IMG_4129

The last time I blogged was a month ago. It was about tomatoes. As was the blog before that (sort of). Well I’m at it again: tomatoes. This time stuffing them into jars to be eaten once the last leaves have fallen from the trees in Fort Greene Park and my wool coat has reclaimed its place by the front door.

I recently returned from a 15-day trip around Turkey with a few new recipes under my belt, ones that have been passed down through generations in my boyfriend’s family. His sisters do the cooking, and do everything by hand, and do not own a single measuring cup or spoon. One thing they do each year is turn late-summer tomatoes into a sauce to be eaten year round. It’s quite simple: tomatoes, peppers, salt, and a bit of oil. They primarily use the sauce to make Turkish menemen (and egg-and-tomato dish like shakshouka).

When we left for Turkey the weather was hot, sticky, classic late August; when we returned last week early fall had descended on New York, with its warmish days but brisk mornings and chilly nights. Luckily we got back into town just to catch the tail end of tomato season. We bought these organic ones from Hepworth Farms at the Park Slope Food Coop for $1.26 a pound! If you can get bruised ones for cheap at your local farmers market that’s good too.

This recipe is not quite the rustic preserved tomatoes I made last year or the ones written about earlier this week in the New York Times. But it’s not far off either. In addition to menemen I’d love to eat this with pasta or polenta or in a vegetarian lasagna. And honestly, I can’t imagine I’ll wait til winter to try!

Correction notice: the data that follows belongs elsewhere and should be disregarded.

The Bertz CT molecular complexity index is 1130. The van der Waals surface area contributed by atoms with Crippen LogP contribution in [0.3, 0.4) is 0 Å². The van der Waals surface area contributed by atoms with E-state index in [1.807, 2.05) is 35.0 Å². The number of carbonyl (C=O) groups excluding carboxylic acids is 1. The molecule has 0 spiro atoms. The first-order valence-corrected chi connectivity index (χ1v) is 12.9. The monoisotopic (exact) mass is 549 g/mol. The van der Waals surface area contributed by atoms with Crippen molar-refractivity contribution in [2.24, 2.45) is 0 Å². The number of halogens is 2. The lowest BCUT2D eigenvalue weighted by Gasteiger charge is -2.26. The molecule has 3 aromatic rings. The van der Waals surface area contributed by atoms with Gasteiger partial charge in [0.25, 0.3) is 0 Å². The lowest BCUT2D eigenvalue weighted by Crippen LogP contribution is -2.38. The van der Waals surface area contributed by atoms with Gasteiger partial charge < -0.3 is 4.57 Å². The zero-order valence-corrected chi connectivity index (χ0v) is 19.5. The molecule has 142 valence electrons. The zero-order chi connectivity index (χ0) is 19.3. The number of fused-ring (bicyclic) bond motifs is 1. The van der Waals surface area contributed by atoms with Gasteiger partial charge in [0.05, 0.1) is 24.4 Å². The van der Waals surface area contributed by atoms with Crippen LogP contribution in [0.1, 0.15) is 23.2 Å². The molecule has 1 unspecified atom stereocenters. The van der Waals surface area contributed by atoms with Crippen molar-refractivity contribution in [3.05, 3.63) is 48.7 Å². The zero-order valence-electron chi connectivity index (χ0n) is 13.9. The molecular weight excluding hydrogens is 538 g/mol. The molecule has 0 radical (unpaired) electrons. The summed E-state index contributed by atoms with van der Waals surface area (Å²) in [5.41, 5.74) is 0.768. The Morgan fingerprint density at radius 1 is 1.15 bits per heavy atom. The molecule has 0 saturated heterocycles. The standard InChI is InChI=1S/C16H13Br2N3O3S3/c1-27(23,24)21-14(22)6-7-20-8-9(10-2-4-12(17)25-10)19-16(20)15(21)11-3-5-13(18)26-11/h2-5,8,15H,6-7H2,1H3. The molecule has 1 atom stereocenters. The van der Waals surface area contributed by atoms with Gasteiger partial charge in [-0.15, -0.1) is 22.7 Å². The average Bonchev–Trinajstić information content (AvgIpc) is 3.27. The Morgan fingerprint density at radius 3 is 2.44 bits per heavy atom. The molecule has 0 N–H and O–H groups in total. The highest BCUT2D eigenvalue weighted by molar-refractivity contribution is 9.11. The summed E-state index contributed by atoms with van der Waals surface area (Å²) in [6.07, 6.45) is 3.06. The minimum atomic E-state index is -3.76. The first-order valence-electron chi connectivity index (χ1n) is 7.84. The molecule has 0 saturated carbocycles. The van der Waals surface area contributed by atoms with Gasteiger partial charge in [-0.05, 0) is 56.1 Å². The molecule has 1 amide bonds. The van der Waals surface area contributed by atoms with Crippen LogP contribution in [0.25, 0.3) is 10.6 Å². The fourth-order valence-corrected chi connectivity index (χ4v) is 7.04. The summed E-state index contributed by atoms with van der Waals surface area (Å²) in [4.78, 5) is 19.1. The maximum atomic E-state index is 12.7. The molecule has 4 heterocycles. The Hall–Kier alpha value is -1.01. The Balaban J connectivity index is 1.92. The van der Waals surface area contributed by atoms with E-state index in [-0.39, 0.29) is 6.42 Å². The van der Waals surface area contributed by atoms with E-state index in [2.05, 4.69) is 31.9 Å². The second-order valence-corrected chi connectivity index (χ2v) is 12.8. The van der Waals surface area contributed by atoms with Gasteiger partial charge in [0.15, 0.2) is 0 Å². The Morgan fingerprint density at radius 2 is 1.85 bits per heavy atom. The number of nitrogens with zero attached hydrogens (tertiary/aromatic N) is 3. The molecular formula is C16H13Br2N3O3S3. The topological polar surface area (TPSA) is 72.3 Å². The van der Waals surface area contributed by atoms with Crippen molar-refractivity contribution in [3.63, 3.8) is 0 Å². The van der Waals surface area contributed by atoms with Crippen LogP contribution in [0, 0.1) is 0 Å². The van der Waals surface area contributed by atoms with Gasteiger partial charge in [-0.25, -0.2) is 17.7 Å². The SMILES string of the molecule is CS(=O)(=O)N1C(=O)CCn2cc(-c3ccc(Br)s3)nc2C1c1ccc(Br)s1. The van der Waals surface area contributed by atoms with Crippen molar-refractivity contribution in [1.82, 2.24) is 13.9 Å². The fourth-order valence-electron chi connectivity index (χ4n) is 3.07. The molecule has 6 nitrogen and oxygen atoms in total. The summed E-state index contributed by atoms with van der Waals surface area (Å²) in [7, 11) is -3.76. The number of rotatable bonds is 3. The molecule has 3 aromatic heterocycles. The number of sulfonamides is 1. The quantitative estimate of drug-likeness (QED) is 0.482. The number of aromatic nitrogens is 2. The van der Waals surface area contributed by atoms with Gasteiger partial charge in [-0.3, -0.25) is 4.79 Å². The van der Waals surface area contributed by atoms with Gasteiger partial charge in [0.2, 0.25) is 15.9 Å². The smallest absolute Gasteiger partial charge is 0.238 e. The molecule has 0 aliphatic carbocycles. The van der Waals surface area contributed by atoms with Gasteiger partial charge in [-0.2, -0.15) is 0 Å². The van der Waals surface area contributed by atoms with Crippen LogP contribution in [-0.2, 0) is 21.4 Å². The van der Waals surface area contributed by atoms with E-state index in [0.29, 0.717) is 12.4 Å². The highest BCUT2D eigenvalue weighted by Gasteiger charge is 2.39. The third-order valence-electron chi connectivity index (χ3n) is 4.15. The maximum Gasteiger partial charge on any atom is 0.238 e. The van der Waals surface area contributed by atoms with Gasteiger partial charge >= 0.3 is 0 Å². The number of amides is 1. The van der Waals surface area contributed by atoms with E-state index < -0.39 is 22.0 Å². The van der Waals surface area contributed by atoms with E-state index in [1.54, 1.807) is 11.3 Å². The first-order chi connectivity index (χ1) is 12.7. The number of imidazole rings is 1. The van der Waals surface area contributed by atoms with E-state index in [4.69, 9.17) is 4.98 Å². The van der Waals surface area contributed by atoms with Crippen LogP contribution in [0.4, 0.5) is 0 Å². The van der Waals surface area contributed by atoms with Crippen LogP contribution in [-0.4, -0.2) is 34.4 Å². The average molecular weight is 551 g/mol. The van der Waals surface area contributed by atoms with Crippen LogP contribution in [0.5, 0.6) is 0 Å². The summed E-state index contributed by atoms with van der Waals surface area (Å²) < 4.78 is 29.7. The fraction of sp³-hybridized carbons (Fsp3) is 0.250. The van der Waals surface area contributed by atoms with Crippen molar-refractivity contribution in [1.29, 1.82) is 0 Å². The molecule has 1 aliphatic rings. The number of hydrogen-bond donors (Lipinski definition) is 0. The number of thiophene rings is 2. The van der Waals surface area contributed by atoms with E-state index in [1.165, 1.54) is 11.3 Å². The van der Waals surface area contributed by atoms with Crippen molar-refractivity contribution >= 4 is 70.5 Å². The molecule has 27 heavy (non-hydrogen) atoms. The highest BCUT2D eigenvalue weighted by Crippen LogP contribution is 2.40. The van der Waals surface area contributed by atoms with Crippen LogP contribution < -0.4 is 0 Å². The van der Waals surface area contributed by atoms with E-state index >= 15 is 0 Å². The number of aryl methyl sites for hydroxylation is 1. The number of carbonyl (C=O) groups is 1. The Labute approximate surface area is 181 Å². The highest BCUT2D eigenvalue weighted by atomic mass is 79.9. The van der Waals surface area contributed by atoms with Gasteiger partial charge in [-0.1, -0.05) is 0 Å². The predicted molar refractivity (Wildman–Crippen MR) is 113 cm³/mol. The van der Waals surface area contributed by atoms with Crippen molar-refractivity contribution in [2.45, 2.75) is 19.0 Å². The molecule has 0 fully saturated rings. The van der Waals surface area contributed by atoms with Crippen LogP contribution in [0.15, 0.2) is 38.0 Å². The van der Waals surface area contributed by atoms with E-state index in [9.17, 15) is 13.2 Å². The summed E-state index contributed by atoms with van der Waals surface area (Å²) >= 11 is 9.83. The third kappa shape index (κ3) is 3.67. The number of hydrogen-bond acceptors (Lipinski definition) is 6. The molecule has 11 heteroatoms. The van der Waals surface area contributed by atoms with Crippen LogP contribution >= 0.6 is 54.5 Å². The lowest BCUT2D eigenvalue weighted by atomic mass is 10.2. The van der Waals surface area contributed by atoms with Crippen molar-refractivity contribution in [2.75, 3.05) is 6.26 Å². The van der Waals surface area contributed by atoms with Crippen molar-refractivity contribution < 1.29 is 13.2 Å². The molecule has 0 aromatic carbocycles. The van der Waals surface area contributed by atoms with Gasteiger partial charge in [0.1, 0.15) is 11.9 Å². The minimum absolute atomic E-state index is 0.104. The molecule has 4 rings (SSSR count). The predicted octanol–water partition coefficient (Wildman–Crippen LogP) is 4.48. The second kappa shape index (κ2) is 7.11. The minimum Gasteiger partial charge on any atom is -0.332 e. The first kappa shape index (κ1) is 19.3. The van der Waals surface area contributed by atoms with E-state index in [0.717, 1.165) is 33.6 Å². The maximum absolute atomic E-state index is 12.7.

IMG_4132

IMG_4145

Preserved tomatoes, Turkish style

8 pounds tomatoes, preferably Roma
2 pounds long sweet peppers
1/2 cup oil
1 heaping tbsp salt

1. Quarter the tomatoes lengthwise and puree in batches in a blender until smooth. Transfer the pureed tomatoes to a large stockpot on the stove. Bring the tomatoes to a boil.

2. Halve the peppers lengthwise and chop in a food processor until fine, but not pureed. (A food processor works much better for this than a blender which tends to just pulverize.) Without a food processor you can do this by hand it just takes a while—chop as finely as possible.

3. When the tomatoes are boiling add the peppers, oil, and salt and reduce to a simmer but keep the liquid bubbling. You want to reduce some of the liquid and create a sauce. So simmer for about 45 minutes to one hour until you reach the desired consistency of sauce.

4. Have your Ball jars or recycled glass peanut butter jars (what we used!) clean and sterilized (we boiled the clean jars in water for ten minutes and removed with tongs and air dried). Don’t let the sauce cool too much. Using a funnel, spoon the tomato sauce into the jars, filling almost to the top, leaving just the tiniest bit of room.

5. While still hot, put the lids on and flip the jars upside down. Leave for two days to ensure a proper seal. (This is the method my boyfriend’s family uses; you can also look on the internet for other methods to seal, namely submerging the jars in boiling water.)

Below is a photo of the beautiful village where we stayed for five days in the mountains of eastern Turkey, where my boyfriend grew up and his family still spends the summers. Bottom is me picking apricots in a neighboring village. I also saw pomegranate, lime, and fig trees during those two weeks. I’d definitely never seen a pomegranate tree before!

IMG_6872

IMG_6987

Advertisements